Art went down for tools: shovel and two pipe wrenches, while I poked around trying to find where the pipe went after it left the spring, still looking (in the wrong place, of course) for the hypothetic partial break, which was still our official theory for the problem. I did in fact find a length of pipe just to the left of the ravine, but this turned out to be a long-abandoned section of pipe that ended in mid-air where the ravine had undercut it. It was an abandoned water pipe from an earlier piping attempt, now a piece of domestic archeology.

Art came back, closed the number 1 valve just up stream of the union joint, and proceeded to take it apart. Although the pipe bore was substantial, at least an inch (25mm), once we’d opened the valve again, there only the same medium amount of water coming out, in spite of the head of water in the spring box. This first section of pipe was clearly badly blocked up.

Art decided we needed something to clean out this length of pipe, so he went down the hill yet again, while I continued to try to track the pipe, locating a place where not one but two trees had fallen on the pipe. Art came back with a 20-foot section of quarter-inch copper pipe. He pried the two sections of pipe apart and opened the valve while I shoved the copper pipe up the old galvanized pipe. A big clot of crud came loose, and water began to shoot rapidly out of the pipe. Art’s strategy of Looking Under the Lamppost for the Lost Keys Because At Least the Light Is Good There appeared to have been successful.

Art collected his equipment and went down the hill, leaving me to spray paint a blaze on the big oak tree overlooking the spring. I climbed as high into the tree as I could manage and sprayed three horizontal white lines and an arrow pointing to the spring. This is supposed to make it easier for us to find the spring in the future, but once we got down, we discovered that the bright sun made it quite difficult to see the shadowed marks. It will be visible once people get close to the spring, however.

By the time we got back to the upper house, the water tank was already starting to fill, going up by about an inch an hour. We declared ourselves well-pleased by the results, comparing our operation to an angioplasty (“No stent, though,” joked Art the Plumber). Then my mom paid him, and he left.

However, I was left puzzled: Why had clearing the top of the line fixed the problem? Finally, I did some research on gravity-fed water systems. Such systems are not that common in municipal systems today, but they are very important in third world situations, and so I was able to find some useful information that explains what happened:

It turns out that Art was correct in his prescription of clearing the top of the pipe run, but proper theoretical explanation is not Small Leaks but rather Friction, leading to something called the Hydraulic Grade Line (HGL). The way it works is this: The narrower the pipe and the higher the flow of water, the more the friction. Also, the longer the pipe and the more bends, the more friction. The pipe system is a siphon, based on gravity but operating in a partial vacuum, which means that it only operates as well as narrowest section of pipe. The friction counters the potential energy from the force of gravity on the water (referred to as the “head”), lowering the effective level of the source of the water. This descending line is referred to as the Hydraulic Grade Line (HGL). When there is too much friction, the HGL ends up being lower than the destination, which is equivalent to trying to get water to go uphill. That’s exactly what happened to the Murray Creek water system: the lower house was below the HGL, so it got water, while the upper house, some 20 meters higher, got none.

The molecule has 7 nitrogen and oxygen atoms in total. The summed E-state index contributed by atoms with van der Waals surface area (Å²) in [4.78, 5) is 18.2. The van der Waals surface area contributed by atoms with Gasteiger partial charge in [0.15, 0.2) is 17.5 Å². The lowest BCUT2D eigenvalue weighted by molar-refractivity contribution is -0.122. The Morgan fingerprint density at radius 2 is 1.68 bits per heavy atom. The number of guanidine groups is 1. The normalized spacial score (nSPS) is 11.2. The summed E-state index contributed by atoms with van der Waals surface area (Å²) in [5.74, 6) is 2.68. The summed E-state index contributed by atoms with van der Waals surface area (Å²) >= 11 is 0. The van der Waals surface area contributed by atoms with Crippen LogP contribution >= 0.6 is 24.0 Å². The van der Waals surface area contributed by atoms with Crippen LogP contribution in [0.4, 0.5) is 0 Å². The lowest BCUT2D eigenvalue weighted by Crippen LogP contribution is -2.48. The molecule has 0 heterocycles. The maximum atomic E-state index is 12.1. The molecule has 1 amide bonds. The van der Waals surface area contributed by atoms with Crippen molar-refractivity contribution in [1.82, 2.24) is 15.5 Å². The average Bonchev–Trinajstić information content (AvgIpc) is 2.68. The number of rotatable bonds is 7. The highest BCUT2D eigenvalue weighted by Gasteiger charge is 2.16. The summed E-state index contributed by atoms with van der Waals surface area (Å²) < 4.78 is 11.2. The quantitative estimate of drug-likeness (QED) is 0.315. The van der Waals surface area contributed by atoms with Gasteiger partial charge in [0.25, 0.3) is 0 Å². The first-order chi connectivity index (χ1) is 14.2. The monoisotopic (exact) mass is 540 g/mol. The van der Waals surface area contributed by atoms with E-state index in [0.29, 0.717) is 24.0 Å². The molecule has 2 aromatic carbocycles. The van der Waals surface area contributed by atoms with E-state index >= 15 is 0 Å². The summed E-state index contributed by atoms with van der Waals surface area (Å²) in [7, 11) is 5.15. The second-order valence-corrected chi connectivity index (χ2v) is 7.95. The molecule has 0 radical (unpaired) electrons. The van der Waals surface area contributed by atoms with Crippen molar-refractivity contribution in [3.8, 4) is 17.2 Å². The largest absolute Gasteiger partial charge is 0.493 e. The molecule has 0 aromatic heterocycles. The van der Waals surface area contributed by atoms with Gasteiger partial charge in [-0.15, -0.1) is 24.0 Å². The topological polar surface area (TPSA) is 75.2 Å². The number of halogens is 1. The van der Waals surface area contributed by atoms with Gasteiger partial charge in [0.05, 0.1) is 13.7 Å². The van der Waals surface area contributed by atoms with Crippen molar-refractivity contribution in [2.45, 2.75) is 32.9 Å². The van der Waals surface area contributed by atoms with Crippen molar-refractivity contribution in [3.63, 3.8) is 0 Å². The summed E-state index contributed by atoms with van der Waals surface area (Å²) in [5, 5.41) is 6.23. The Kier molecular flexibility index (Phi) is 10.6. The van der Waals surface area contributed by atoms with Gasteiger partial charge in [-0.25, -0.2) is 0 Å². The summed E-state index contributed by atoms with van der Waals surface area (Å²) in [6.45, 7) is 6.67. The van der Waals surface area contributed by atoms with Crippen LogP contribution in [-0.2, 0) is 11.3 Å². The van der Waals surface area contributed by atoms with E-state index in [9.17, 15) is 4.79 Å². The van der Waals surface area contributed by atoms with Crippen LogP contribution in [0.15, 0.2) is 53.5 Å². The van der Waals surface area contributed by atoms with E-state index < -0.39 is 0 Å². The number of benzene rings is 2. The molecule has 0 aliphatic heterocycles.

Lessons learned: First, Art the Plumber’s theory in practice (crud in the pipe increasing friction) was better than his espoused theory (small leaks); supporting the idea that it’s important to look at practice rather simply listening to the expert’s theories, which may not be fully or accurately elaborated. Second, basic science like the Bernoulli Equation (the physics behind the Hydraulic Grade Line) can be really useful in understanding everyday phenomena and can be usefully applied for constructing explanations in case studies like the Murray Creek Water Crisis. Third, getting the theory right points us in the right direction: toward making sure that the topmost section of pipe, closest to the source of pipe-blocking crud, is kept clear. Fourth, one key implication is that the spring box needs to be “re-stented”, i.e., the screen that used to protect the intake pipe in the spring box (before it rusted out and was removed two years ago) needs to be replaced. Also the main source of crud (not to mention dead rats), that is, the decrepit door to the spring box, needs to be fixed with something more solid and secure. These are now top priorities. The rest of the system appears to be pretty solid. If we’d followed my theory, we’d be looking at replacing much of the system. That’s why Art is an expert rural plumber and I am a professor of counseling!

Figure from: Tawney, E. (n.d.). Visualization of the construction of a gravity-fed water system and treatment system in developing countries. Michigan Technological University.